Following my review, I found that the NSCDA had not justified its finding that the applicant's request formed part of a pattern of manifestly unreasonable requests for information. In October 2014, I annulled the decision and directed that the NSCDA undertake a fresh decision making process in accordance with the requirements of section 8 of the FOI Act. That new decision making process should have involved a consideration by the NSCDA of the applicant's original request, a fresh decision and internal review decision if necessary. The time for beginning a new decision making process should have commenced no more than eight weeks after 3 October 2014. However, a new decision making process was not initiated by the NSCDA until three months after that decision.

Deemed Refusal
On 12 January 2015, the NSCDA wrote to the applicant and explained that it was considering his original request as a result of my October 2014 decision and that a new decision would issue to him within three weeks.
On 11 February 2015, having received no decision from the NSCDA, the applicant requested an internal review on the basis of a deemed refusal of his original request. However, the NSCDA failed to issue an internal review decision within the three weeks provided for at section 14(4) of the FOI Act. Consequently, the applicant applied to this Office on 4 March 2015 for a review, on the basis of a deemed refusal.

Further, on 6 March 2015, the NSCDA advised the applicant that it was considering refusing his request on the basis of section 10(1)(c) of the FOI Act. Section 10(1)(c) provides that a request for a record may be refused if granting the request would cause substantial and unreasonable interference with, or disruption of, the work of the public body. However, section 10(2) requires that a request shall not be refused under section 10(1)(c) unless the body has assisted, or offered to assist, the requester concerned in an endeavour to amend the request that it no longer falls within the parameters of section 10(1)(c). The NSCDA advised the applicant that under the provisions of section 10(2), it was inviting him to narrow or refine the scope of his request such that it no longer fell within section 10(1)(c).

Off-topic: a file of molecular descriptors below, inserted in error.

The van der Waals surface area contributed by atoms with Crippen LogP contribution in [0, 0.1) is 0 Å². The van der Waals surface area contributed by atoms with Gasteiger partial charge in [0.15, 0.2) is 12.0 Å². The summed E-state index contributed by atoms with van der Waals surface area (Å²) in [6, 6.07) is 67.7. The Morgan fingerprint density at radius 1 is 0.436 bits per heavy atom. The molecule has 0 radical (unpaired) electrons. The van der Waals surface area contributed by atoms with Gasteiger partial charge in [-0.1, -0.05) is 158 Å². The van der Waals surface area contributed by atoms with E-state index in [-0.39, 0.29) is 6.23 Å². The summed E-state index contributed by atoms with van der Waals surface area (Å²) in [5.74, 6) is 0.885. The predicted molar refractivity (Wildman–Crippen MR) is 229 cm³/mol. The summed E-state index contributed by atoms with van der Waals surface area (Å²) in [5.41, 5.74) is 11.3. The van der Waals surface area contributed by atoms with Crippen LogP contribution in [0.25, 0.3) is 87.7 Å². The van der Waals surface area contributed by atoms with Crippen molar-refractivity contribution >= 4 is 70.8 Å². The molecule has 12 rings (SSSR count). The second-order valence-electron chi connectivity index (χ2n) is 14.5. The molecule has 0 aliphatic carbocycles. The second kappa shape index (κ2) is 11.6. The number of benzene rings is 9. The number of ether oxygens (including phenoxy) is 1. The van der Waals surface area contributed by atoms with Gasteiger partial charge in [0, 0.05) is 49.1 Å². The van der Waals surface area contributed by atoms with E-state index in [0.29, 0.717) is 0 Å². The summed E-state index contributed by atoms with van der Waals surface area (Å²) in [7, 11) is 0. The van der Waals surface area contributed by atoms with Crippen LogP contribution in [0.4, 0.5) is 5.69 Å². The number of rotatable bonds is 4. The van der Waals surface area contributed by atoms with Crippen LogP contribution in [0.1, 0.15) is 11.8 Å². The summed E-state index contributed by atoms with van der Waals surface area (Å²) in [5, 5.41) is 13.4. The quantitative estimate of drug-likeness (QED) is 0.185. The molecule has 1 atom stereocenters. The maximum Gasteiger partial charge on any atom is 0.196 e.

Narrowed Scope
My Office subsequently advised the NSCDA that it did not accept that its letter of 6 March was an internal review decision, as provided for at section 14(4) of the FOI Act.
It seems to me that the Act requires that, if a public body believes that section 10(1)(c) might apply, this must be invoked within the statutory time periods. Otherwise, the deemed refusal provisions of section 41 apply when decisions are not given within the statutory periods. The Office further advised the NSCDA that the applicant's application for review had been accepted on the basis of a deemed refusal. Following communications between this Office, the applicant and the NSCDA, in an effort to bring the matter to a satisfactory conclusion and to avoid my Office having to annul the refusal and remit it to the public body for a second time, the applicant wrote to the NSCDA on 18 March 2015 and narrowed the scope of his request to:

" All emails received by Mr. David Conway, Mr. Sean Benton, Mr. Donagh Morgan and Ms. Laura Magahy from the following [professional services firm] personnel... [four named individuals]...between 1st May 2003 and 20 February 2011."

Section 37
Having accepted the applicant's narrowed request of the 18 March, 2015, the NSCDA stated that it would make a decision by 17 April.